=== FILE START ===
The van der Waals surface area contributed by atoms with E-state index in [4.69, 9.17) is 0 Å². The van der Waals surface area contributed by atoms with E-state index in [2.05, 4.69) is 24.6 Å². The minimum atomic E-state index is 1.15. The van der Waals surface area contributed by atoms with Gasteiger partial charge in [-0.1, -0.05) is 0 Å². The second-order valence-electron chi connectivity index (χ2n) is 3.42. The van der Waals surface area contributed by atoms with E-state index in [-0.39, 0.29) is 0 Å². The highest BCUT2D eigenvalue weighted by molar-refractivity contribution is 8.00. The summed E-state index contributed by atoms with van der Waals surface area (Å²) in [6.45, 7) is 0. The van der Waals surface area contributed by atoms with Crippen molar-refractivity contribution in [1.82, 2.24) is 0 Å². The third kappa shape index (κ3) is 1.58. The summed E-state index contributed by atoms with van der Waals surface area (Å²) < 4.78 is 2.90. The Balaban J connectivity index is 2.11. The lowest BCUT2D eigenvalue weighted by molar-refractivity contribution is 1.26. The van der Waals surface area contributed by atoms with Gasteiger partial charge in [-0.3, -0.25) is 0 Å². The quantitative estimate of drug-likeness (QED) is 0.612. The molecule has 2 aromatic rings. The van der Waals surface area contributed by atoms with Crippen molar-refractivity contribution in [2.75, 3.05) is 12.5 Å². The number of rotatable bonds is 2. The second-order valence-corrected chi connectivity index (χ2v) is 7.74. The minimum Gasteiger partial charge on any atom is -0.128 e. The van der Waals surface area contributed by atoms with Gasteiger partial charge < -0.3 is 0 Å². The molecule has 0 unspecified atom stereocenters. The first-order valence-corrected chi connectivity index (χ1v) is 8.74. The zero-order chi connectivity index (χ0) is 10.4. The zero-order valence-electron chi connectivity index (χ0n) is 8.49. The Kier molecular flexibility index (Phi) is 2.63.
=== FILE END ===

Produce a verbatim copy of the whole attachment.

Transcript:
The van der Waals surface area contributed by atoms with E-state index in [4.69, 9.17) is 0 Å². The van der Waals surface area contributed by atoms with E-state index in [2.05, 4.69) is 24.6 Å². The minimum atomic E-state index is 1.15. The van der Waals surface area contributed by atoms with Gasteiger partial charge in [-0.1, -0.05) is 0 Å². The second-order valence-electron chi connectivity index (χ2n) is 3.42. The van der Waals surface area contributed by atoms with E-state index in [-0.39, 0.29) is 0 Å². The highest BCUT2D eigenvalue weighted by molar-refractivity contribution is 8.00. The summed E-state index contributed by atoms with van der Waals surface area (Å²) in [6.45, 7) is 0. The van der Waals surface area contributed by atoms with Crippen molar-refractivity contribution in [1.82, 2.24) is 0 Å². The third kappa shape index (κ3) is 1.58. The summed E-state index contributed by atoms with van der Waals surface area (Å²) < 4.78 is 2.90. The Balaban J connectivity index is 2.11. The lowest BCUT2D eigenvalue weighted by molar-refractivity contribution is 1.26. The van der Waals surface area contributed by atoms with Gasteiger partial charge in [-0.3, -0.25) is 0 Å². The quantitative estimate of drug-likeness (QED) is 0.612. The molecule has 2 aromatic rings. The van der Waals surface area contributed by atoms with Crippen molar-refractivity contribution in [2.75, 3.05) is 12.5 Å². The number of rotatable bonds is 2. The second-order valence-corrected chi connectivity index (χ2v) is 7.74. The minimum Gasteiger partial charge on any atom is -0.128 e. The van der Waals surface area contributed by atoms with Gasteiger partial charge < -0.3 is 0 Å². The molecule has 0 unspecified atom stereocenters. The first-order valence-corrected chi connectivity index (χ1v) is 8.74. The zero-order chi connectivity index (χ0) is 10.4. The zero-order valence-electron chi connectivity index (χ0n) is 8.49. The Kier molecular flexibility index (Phi) is 2.63.